Song variation has been studied extensively over the past 50 yr but almost entirely in oscine passerines. Although learning is an essential component of song development in most, if not all, oscines, there is no definitive evidence for song learning in suboscine passerines. This suggests that the patterns and extent of individual and geographic variation may differ between these groups as well. We examined individual variation in the “fee-bee-o” song in a population of Alder Flycatchers (Empidonax alnorum) in southwestern Alberta. Songs of individual males were recorded during the breeding season in 2001. We measured temporal and frequency variables of songs and conducted univariate and multivariate statistical analyses to characterize variation within and among individuals. There was little variation among the songs of an individual male during single recording sessions and across recordings made over the breeding season. All measured variables varied significantly more among than within individuals. Discriminant function analysis assigned 91–100% of songs to the correct individual. Therefore, there was sufficient variation among individual males to identify them statistically and, potentially, to permit individual discrimination by the birds.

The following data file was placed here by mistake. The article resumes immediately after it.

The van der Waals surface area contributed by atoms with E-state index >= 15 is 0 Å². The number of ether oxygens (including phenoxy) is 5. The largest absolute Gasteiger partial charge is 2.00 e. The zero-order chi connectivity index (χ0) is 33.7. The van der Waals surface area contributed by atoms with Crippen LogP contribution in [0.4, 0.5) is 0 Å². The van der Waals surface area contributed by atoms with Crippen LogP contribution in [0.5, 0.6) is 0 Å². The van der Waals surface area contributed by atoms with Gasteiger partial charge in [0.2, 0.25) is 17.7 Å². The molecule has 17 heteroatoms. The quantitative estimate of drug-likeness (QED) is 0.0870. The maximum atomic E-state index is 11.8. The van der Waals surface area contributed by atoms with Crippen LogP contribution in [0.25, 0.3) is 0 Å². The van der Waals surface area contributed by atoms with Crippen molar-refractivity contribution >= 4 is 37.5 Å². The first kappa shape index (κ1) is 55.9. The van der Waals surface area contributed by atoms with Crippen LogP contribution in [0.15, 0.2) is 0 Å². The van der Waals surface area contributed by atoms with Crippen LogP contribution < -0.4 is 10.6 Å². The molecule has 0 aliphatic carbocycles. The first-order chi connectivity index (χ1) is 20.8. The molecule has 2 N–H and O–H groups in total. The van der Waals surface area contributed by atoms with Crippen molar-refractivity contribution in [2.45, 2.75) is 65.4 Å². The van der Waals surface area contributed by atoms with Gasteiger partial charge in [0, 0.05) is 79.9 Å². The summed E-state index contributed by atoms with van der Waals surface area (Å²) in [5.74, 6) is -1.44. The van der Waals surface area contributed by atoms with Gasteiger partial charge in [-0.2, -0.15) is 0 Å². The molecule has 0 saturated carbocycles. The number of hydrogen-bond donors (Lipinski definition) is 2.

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Vol. 75 • No. 2